Lakeside High School was recently named among six schools in Arkansas receiving national recognition for "inspiring change in their local communities through STEM education," according to a news release.
The school is a finalist in the 10th annual Samsung Solve for Tomorrow Contest, a nationwide competition that "challenges students in grades 6-12 to creatively use STEM (science, technology, engineering and math) skills to address real-world issues in their communities," the release said.
It was the partnership between senior EAST students, Jaylin Stone, Benjamin Forbes and Mallorie Gray, and Levi Hospital that led to the award-winning project.
"This is a group effort, for sure," EAST facilitator John Stokes said.
The three students have been creating a program that allows patients to use Oculus virtual reality technology and equipment to enhance the rehabilitation process for patients.
"We use the Oculus headgear, which puts them into a virtual reality situation to recreate the process of the rehabilitation facility," Stokes said.
The program allows for patients to use it at home or other locations, and lets others, including health care professionals, view the process of rehabilitation from the perspective of the patients, he said.
"As far as I know, this is the first time this has been attempted in the state of Arkansas," Stokes said.
Stokes said the idea for the project came from the need to utilize a $5,000 grant from the EAST Initiative in conjunction with its Beyond the Bell program. Based on his students' interests, Stokes and the trio collaborated to come up with the idea of utilizing virtual reality in a unique way.
"That's what EAST is all about," he said.
During one of the student's visits to the hospital, rehabilitation staff tried on the headset and tested the program for themselves.
"They were immediately able to see the value of it at Levi," Stokes said. "It takes that clinical feeling away."
Stone, Forbes and Gray have all been working on the project since the beginning of the 2019-20 school year. Stokes said that judging by the project's timeline and progress made, the project should be completed sometime in December and culminate with a patient being enrolled in the program.
Lakeside utilizes Smart Start Wednesdays to allow professional development time for teachers. On those days, students arrive at school later in the day and Stokes said Stone, Forbes and Gray use that time to meet with Levi staff and further develop the project.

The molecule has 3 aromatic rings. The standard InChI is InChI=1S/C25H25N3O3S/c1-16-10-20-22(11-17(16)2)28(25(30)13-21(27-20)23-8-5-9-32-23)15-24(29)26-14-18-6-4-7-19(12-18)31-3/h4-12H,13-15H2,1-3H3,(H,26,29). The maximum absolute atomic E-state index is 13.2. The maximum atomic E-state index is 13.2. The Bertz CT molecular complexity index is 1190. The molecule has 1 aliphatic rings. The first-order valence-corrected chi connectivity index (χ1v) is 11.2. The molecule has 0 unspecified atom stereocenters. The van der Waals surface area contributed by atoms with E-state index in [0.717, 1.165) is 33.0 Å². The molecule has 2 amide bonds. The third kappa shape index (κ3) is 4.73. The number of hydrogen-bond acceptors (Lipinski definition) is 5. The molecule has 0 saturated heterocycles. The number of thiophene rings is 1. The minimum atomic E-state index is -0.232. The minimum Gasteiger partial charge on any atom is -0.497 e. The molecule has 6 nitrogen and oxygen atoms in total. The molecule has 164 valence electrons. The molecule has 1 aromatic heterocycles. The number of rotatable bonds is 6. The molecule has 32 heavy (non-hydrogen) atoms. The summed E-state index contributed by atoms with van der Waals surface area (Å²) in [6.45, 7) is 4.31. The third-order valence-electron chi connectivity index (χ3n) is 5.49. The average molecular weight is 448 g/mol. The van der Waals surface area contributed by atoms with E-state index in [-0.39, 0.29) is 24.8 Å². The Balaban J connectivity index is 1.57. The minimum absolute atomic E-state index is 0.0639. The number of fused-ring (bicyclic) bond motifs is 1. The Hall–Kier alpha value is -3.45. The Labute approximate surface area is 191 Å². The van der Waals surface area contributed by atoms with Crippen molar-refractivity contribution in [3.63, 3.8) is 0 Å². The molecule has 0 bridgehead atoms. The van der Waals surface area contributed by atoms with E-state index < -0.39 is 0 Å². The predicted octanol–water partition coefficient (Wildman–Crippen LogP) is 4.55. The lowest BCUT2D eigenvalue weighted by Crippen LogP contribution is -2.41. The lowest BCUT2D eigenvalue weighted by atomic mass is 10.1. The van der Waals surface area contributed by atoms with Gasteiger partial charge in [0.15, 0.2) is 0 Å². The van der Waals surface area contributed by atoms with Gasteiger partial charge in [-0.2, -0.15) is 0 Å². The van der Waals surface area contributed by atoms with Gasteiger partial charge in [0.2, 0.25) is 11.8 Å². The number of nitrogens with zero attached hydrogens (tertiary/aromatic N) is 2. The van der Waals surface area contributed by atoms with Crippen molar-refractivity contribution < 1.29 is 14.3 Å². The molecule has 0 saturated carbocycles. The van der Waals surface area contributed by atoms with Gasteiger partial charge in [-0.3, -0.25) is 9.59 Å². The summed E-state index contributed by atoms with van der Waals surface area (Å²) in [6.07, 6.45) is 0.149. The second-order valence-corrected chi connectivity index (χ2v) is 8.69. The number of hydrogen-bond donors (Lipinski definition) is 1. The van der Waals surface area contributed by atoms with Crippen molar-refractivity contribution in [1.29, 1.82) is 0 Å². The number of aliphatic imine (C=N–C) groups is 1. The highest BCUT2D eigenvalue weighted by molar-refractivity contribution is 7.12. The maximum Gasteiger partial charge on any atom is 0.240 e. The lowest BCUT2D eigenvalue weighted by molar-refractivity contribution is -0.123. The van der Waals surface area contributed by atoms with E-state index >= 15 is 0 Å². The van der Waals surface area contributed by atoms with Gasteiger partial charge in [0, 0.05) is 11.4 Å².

"They're very driven and very task-oriented. They're really focused on wanting to make sure that this community partnership is taken care of," Stokes said.
"They've really internalized it and they really want to see this through."
Stokes expressed gratitude toward the Lakeside administration.
"We're really supported here by the administration. Mr. Landry and Mr. Campbell have been really instrumental with getting this off the ground," he said.
Other schools named to the list of Arkansas state finalists include Beebe Junior High School in Beebe, Central High School in Little Rock and George Junior High School, Sonora Middle School and the Don Tyson School of Innovation, all in Springdale.
The Arkansas state finalist classrooms were chosen "based on their creative and strategic proposals to solve complicated issues that affect their communities by using STEM learning," the release said.
Lakeside is among 300 other state finalists in the nation.
Each of the 300 teachers that submitted finalist proposals will receive a Samsung tablet for classroom use, and will also have the opportunity to advance in the competition with their students for additional prizes, the release said.
Stokes said all the necessary paperwork to compete at the next level has already been submitted, and he expects the state winner to be announced sometime in early December.
Following that announcement, 100 state winner schools will advance in the contest and receive $15,000 each in technology and supplies, as well as a video kit.
Twenty national finalist schools will be selected to travel to the final event to be held in the spring, where they will present their project to a panel of judges. For achieving national finalist status, schools will be awarded $50,000 in technology and classroom materials.
Five grand prize national winner schools will be selected to receive $100,000 in technology and classroom materials, as well as a trip to Washington, D.C., to present their projects to members of Congress.
Public voting will also determine one Community Choice winner from the pool of national finalists, who will be eligible to win an additional $10,000 in technology and classroom supplies.
"I think they will take all this in stride," Stokes said of his students. "They are very committed to this."Local on 11/18/2019
Print Headline: Lakeside students named state finalists